Antenatal and Prenatal Pharm - Fitz Flashcards Preview

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Flashcards in Antenatal and Prenatal Pharm - Fitz Deck (38):
1

Rating pregnancy categories of drugs does NOT take into account what?

Does not account for risks via breast milk spread of drugs or metabolites

2

Can drugs in classes C or D cause harm in pregnancy?

YES, just not to everyone

3

LAST organ to properly develop for extra-uterine life?

Problem with this?


Example of case where this will be relevant?

Lungs

Surfactant deficiency is common in premature babies (before 32 weeks), leading to RDS

Pre-eclampsia/HELLP --> preterm C-section

4

A mother has pre-eclampsia at 30 weeks (or any case requiring pre-term delivery) and requires pre-mature C-section. What is the baby at risk for?

Drug to give to help prevent this? When?

Which ones are ok? Why?

MoA?

RDS (surfactant deficiency)

Corticosteroids - PRIOR to delivery (antenatal)

Betamethasone or Dexamethasone -- no mineralocorticoid action

Binds GCR, causing inhibitor (hsp90) disassociation, then translocation of active GCR into the nucleus, then transcription of surfactant in TYPE 2 pneumocytes

5

Risks of antenatal corticosteroids - single vs. multiple courses

Single course = NONE

Multiple courses = growth defects, sepsis, brain delay, adrenal insufficiency, enterocolitis, etc.

6

Contraindications of antenatal corticosteroids

Mother w/ TB or systemic infection

7

Why is simple cortisol not given in antenatal period for premies?

Inactivated by 11-beta-HSD2 in the PLACENTA, thus fetus only gets CORTISONE

8

Describe physiology of labor induction

- Estrogen (ovaries) induces oxytocin receptor expression on uterus
- Stretch receptors in uterus cause oxytocin release (P. pituitary)
- Oxytocin causes BOTH uterine contraction AND PGF2-alpha release (placenta), which ALSO stimulates uterine contraction

9

What is the function of PGE2 in labor?

Cervical ripening

10

Drugs required for inducing labor (w/ MoA)

Dinoprostone (PGE2) or Misoprostol (PGE1) = cervical ripening

Oxytocin = uterine contractions

11

How is Dinoprostone administered?

Side effects?


So?

As suppository by the cervix

Diarrhea (stimulation of GI smooth muscle too) or uterine hyperstimulation

Has string attached to suppository for easy removal if side effects are bad

12

A deficit (natural or induced) in PGs will cause what in a pregnant woman?

An excess (natural or induced) in PGs will cause what in a pregnant woman?

Delayed birth


Premature labor/birth

13

What else is being monitored when using oxytocin for labor induction?

Fetal heart strength -- oxytocin diverts blood from fetus to uterus, thus testing the fetal heart capability to respond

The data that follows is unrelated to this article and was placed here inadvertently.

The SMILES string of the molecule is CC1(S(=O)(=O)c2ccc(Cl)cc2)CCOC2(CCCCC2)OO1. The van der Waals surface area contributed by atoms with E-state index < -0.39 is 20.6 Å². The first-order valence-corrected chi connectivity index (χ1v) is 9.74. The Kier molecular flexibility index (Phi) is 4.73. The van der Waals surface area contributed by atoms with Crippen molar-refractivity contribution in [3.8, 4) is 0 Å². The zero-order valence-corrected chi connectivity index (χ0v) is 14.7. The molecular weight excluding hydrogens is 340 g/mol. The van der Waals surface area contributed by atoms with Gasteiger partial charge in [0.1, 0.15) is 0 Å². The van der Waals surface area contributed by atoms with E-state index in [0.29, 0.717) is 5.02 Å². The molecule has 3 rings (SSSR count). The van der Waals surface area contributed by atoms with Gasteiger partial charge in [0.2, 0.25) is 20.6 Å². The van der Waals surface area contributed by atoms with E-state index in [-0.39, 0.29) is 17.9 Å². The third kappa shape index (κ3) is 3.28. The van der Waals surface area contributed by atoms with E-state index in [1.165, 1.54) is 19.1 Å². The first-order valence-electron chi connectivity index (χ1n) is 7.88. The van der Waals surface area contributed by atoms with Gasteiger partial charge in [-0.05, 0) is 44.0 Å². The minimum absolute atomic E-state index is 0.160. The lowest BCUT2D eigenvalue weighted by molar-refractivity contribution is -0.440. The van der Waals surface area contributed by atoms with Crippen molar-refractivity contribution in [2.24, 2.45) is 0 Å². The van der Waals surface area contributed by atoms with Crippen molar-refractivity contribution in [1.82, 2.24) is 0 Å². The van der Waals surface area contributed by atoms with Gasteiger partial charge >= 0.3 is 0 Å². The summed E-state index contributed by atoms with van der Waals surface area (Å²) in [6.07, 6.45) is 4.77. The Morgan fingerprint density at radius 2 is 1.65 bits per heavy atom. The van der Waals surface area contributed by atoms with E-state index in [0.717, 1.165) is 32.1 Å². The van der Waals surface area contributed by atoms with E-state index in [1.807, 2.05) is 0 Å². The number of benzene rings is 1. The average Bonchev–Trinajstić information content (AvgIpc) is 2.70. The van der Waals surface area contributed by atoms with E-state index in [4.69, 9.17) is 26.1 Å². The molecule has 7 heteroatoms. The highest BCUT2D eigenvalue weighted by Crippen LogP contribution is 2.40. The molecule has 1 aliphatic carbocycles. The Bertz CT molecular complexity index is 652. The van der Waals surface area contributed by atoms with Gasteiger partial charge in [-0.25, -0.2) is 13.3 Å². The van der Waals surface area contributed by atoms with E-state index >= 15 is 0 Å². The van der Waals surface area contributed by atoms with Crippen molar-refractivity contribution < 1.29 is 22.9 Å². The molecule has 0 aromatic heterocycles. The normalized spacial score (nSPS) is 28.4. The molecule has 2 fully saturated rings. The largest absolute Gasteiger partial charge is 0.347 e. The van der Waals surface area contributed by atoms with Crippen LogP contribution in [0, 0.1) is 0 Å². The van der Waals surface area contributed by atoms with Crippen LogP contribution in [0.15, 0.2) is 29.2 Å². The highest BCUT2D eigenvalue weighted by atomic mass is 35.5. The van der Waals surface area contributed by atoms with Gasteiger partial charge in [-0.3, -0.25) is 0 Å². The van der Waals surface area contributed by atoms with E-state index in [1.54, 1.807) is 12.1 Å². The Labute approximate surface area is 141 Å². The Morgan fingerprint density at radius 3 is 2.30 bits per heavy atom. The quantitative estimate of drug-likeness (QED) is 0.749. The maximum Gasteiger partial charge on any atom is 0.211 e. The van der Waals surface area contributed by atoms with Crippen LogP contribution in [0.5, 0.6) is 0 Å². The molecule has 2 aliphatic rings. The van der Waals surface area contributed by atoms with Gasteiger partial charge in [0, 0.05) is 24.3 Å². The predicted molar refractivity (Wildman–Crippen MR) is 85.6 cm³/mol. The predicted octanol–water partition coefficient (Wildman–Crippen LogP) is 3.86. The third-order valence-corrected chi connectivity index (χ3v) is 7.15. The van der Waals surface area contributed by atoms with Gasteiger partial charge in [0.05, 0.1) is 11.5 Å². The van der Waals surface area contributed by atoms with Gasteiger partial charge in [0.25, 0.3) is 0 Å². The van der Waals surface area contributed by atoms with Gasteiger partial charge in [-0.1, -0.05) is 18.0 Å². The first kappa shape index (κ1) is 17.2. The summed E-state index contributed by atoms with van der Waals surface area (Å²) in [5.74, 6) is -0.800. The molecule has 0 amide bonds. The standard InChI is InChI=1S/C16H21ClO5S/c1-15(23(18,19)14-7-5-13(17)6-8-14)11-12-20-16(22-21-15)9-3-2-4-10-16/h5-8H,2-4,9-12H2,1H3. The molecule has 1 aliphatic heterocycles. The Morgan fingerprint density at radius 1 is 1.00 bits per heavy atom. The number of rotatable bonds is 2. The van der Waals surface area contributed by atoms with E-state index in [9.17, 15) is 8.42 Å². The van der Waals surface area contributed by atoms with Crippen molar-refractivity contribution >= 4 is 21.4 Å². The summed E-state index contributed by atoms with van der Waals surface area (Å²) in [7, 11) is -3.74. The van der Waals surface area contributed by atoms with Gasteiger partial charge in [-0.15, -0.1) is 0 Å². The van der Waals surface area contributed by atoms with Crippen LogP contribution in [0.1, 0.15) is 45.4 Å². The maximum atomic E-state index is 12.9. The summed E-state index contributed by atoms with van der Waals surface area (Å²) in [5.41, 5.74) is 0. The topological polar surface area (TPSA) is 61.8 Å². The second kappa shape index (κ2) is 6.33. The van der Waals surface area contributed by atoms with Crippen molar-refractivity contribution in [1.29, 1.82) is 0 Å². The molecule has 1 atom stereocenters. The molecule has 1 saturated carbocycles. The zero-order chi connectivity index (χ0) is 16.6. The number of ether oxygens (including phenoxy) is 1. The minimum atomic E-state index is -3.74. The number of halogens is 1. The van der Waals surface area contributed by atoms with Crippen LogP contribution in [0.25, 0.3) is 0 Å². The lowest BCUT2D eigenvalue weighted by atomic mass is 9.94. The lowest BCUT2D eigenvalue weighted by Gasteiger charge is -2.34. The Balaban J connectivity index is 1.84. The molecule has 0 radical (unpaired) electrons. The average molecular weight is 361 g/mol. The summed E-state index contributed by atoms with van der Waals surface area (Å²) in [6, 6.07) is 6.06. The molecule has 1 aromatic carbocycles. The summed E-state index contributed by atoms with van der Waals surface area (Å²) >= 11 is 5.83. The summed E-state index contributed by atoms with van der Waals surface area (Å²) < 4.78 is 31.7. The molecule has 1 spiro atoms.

14

Tocolytic drugs - what are they?

One to use in Pre-eclampsia/HELLP? Why?

Labor-delaying drugs


Magnesium Sulfate -- protects from seizures in eclampsia

15

4 different MoA's of tocolytic drugs

- Beta-2 agonists
- Ca++ channel antagonists
- COX inhibitors
- Oxytocin receptor antagonists

16

Where does COX come from in labor induction?

Placenta and myometrium

17

COX-1 inhibitors used as tocolytics

MoA

Indomethacin
Ibuprofen

Inhibit COX-1, thus reduce PGE2 and PGF2-alpha synthesis, thus reduce uterine contractions

18

Oxytocin receptor antagonist used as tocolytic

MoA

Atosiban

Reduce uterine contractions

19

Ca++ channel blockers used as tocolytics

MoA of each

Nifedipine
MgSO4

Nifedipine = directly inhibit voltage-gated L-type Ca++ channel entry into myometrium

MgSO4 = competitive inhibitor at Ca++ chanels

20

Beta-2 agonists used as tocolytics

MoA

Ritodrine, Terbutaline, Salbutamol

Increased intracellular cAMP --> reducing uterine contractions

21

Beta-2 agonists - side effects

Tachy, hypotension, HYPOKALEMIA, HYPERGLYCEMIA

22

Indomethacin -- used when (as tocolytic)?

Side effects (mother and fetus)

2nd trimester ONLY

Fetus -- facial defect (1st trimester), premature closing of ductus arteriosus (3rd trimester)

Mother -- bleeding, ulcers

23

Ca++ channel blockers - side effects

Nifedipine -- dizziness, hypotension

24

MgSO4 -- contraindication

Myasthenia gravis

25

Physiology of DA closure

Inactivation of PGE2, causing closure

26

Drug used to maintain PDA

In who?

Alprostadil (PGE1)

Congenital heart disorders (cyanotic, low PO2, need additional blood flow to heart) -- until they can be cured surgically

27

Side effects of Alprostadil


Limiting effect of Alprostadil administration

Hypotension, tachycardia, apnea, PYREXIA (fever)

Fever

28

Drug used to close PDA

In who?

Indomethacin (NSAID)

PREMATURE infants that can't close the DA on their own

29

A woman gives birth to a baby at term (40 weeks). The baby's PDA does not close at birth, and the baby begins to develop LE cyanosis and RVH. Treatment?

Surgery (NOT an NSAID - too late)

30

Indomethacin (as PDA closer) -- side effects

Renal vascular constriction (no COX-1) --> oliguria, edema, high creatinine, mild hypertension

31

Any drug that is cleared _____ must be a reduced dose in kids under 6 months

Renally

32

Sulfamethoxazole in infants

CONTRAINDICATED -- kernicterus (inhibits ability to clear bilirubin in kids)

33

Chloramphenicol in infants

CONTRAINDICATED - gray baby syndrome (V/D, circulatory collapse, abdominal distention, dusky gray color

34

Class B antibiotics (pregnancy) - ok to use

Cephalosporins, Penicillins

35

Class C antibiotics (pregnancy)

Risk?

Fluroroquinolones, Trimethoprim

Birth defects

36

Class D antibiotics (pregnancy)

Risk?

Tetracyclines

Fatty liver (mother) hepatotoxicity

37

Antibiotics contraindicated in children...

Under 8?
Under 18?

Under 18 = Fluroroquinolones (floxacin) (cartilage erosion)

Under 8 = Tetracyclines (bone and teeth deposits) AND Fluoroquinolones

38

Trimethoprim -- why contraindicated in pregnancy?

DHFR inhibitor = deficient folate = BIRTH DEFECTS (months 2 and 3) -- CV defects and oral clefts